Kurara: 21 definitions

Introduction:

Kurara means something in Hinduism, Sanskrit, Buddhism, Pali, Jainism, Prakrit. If you want to know the exact meaning, history, etymology or English translation of this term then check out the descriptions on this page. Add your comment or reference to a book if you want to contribute to this summary article.

Kurara has 19 English definitions available.

Languages of India and abroad

Sanskrit dictionary

[Deutsch Wörterbuch]

Source: Cologne Digital Sanskrit Dictionaries: Böhtlingk and Roth Grosses Petersburger Wörterbuch

Kurara (कुरर):—m.

1) Meeradler [Die Uṇādi-Affixe 3, 132.] [Amarakoṣa 2, 5, 23.] [Trikāṇḍaśeṣa 2, 5, 24.] [Hemacandra’s Abhidhānacintāmaṇi 1335.] [Yājñavalkya’s Gesetzbuch 1, 174.] [Mahābhārata 3, 11579.] [Nalopākhyāna] [?(BOPP) 12, 113. Rāmāyaṇa 3, 15, 6. 4, 29, 15. 50, 13. 51, 38. 6, 15, 11. Suśruta 1, 24, 7. 202, 13. 205, 12.] Das Jammern eines betrübten Weibes wird häufig mit dem des Weibchens vom Seeadler (kurarī) verglichen: tato māmanayadrakṣaḥ krośantīṃ kurarīmiva [Mahābhārata 1, 908.] devīṃ rorūyamāṇāṃ kurarīmivārtām [?2, 2361. 3, 10494. 12259. Nalopākhyāna 11, 19. Rāmāyaṇa 4, 18, 32. 19, 4. 5, 18, 12. 6, 8, 3. 94, 27. Raghuvaṃśa 14, 68 (Stenzler:] agna). [Bhāgavatapurāṇa 6, 14, 52.] [Rgva tch’er rol pa 215.] Sollte etwa aus dem Missverständniss eines solchen Vergleiches die Bed. Schafmutter [Hemacandra’s Abhidhānacintāmaṇi 1277] zu erklären sein? —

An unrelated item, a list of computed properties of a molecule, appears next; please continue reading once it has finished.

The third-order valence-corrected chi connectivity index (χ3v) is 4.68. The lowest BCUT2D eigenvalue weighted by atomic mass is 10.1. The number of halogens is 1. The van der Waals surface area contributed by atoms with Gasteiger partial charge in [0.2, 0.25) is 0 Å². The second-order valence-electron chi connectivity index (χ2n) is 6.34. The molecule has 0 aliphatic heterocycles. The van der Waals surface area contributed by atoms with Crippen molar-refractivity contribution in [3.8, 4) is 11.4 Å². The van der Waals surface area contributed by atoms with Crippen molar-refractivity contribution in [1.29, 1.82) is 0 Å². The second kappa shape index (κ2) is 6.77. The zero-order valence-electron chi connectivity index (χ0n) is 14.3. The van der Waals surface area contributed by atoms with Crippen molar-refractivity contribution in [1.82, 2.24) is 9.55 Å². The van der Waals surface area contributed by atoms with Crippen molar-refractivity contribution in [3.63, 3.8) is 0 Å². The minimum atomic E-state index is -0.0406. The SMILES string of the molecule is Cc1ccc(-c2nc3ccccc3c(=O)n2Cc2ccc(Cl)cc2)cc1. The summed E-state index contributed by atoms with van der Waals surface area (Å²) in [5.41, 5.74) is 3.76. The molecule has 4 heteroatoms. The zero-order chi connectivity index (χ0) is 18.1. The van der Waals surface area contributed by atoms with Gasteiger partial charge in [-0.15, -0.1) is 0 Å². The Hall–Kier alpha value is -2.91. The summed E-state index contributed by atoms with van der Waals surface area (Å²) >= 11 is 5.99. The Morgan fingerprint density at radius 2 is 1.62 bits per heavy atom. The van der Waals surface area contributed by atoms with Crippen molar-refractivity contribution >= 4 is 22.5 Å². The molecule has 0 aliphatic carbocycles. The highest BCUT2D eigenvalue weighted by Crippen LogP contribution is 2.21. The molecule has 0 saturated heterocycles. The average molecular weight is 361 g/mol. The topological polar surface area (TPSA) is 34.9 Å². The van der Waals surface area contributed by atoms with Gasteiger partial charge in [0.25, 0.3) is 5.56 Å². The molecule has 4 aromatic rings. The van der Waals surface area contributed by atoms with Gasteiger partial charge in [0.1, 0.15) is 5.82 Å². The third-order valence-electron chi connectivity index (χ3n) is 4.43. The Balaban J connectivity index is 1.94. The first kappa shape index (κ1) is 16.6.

2) Nomen proprium eines Berges [Bhāgavatapurāṇa 5, 16, 27.] kurarī (doch wohl nom. sg. von kurarin) [Viṣṇupurāṇa 169] (im Index: kurari).

--- OR ---

Kurara (कुरर):—[Uṇādisūtra 3, 133.]

1) [Mahābhārata 12, 6648.] [Varāhamihira’s Bṛhajjātaka S. 48, 9.]

Source: Cologne Digital Sanskrit Dictionaries: Sanskrit-Wörterbuch in kürzerer Fassung

Kurara (कुरर):——

1) m. — a) Meeradler. — b) * = karīra Capparis aphylla [Galano's Wörterbuch] — c) Nomen proprium Berges. —

2) f. ī — a) das Weibchen des Meeradlers. — b) *Schafmutter.

context information

Sanskrit, also spelled संस्कृतम् (saṃskṛtam), is an ancient language of India commonly seen as the grandmother of the Indo-European language family (even English!). Closely allied with Prakrit and Pali, Sanskrit is more exhaustive in both grammar and terms and has the most extensive collection of literature in the world, greatly surpassing its sister-languages Greek and Latin.

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